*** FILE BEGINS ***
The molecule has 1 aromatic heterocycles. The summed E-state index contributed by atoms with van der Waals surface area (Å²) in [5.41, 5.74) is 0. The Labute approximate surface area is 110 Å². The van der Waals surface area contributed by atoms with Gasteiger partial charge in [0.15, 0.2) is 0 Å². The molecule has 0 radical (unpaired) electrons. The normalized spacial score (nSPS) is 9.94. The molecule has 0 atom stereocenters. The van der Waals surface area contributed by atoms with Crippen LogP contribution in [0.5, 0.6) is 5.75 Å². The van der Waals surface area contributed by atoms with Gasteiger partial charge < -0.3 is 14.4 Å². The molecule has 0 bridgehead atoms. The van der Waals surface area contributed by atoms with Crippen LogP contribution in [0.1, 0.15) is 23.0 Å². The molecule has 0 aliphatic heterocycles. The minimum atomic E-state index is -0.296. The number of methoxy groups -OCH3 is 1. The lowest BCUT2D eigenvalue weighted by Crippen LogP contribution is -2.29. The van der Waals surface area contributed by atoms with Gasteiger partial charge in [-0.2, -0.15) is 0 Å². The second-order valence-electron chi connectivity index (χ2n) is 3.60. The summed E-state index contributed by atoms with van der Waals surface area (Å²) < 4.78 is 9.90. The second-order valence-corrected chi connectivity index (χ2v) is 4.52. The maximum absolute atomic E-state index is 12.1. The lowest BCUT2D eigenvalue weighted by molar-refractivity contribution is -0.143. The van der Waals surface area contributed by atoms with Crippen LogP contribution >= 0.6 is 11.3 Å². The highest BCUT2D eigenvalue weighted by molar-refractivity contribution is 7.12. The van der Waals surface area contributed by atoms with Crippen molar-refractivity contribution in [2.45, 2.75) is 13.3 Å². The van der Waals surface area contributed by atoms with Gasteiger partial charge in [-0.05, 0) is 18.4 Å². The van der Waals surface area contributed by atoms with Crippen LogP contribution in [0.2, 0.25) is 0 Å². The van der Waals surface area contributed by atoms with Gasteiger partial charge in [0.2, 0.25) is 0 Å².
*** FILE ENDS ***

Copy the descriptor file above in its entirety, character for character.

The molecule has 1 aromatic heterocycles. The summed E-state index contributed by atoms with van der Waals surface area (Å²) in [5.41, 5.74) is 0. The Labute approximate surface area is 110 Å². The van der Waals surface area contributed by atoms with Gasteiger partial charge in [0.15, 0.2) is 0 Å². The molecule has 0 radical (unpaired) electrons. The normalized spacial score (nSPS) is 9.94. The molecule has 0 atom stereocenters. The van der Waals surface area contributed by atoms with Crippen LogP contribution in [0.5, 0.6) is 5.75 Å². The van der Waals surface area contributed by atoms with Gasteiger partial charge < -0.3 is 14.4 Å². The molecule has 0 bridgehead atoms. The van der Waals surface area contributed by atoms with Crippen LogP contribution in [0.1, 0.15) is 23.0 Å². The molecule has 0 aliphatic heterocycles. The minimum atomic E-state index is -0.296. The number of methoxy groups -OCH3 is 1. The lowest BCUT2D eigenvalue weighted by Crippen LogP contribution is -2.29. The van der Waals surface area contributed by atoms with Gasteiger partial charge in [-0.2, -0.15) is 0 Å². The second-order valence-electron chi connectivity index (χ2n) is 3.60. The summed E-state index contributed by atoms with van der Waals surface area (Å²) < 4.78 is 9.90. The second-order valence-corrected chi connectivity index (χ2v) is 4.52. The maximum absolute atomic E-state index is 12.1. The lowest BCUT2D eigenvalue weighted by molar-refractivity contribution is -0.143. The van der Waals surface area contributed by atoms with Crippen LogP contribution >= 0.6 is 11.3 Å². The highest BCUT2D eigenvalue weighted by molar-refractivity contribution is 7.12. The van der Waals surface area contributed by atoms with Crippen molar-refractivity contribution in [2.45, 2.75) is 13.3 Å². The van der Waals surface area contributed by atoms with Gasteiger partial charge in [-0.05, 0) is 18.4 Å². The van der Waals surface area contributed by atoms with Crippen LogP contribution in [0.2, 0.25) is 0 Å². The van der Waals surface area contributed by atoms with Gasteiger partial charge in [0.2, 0.25) is 0 Å².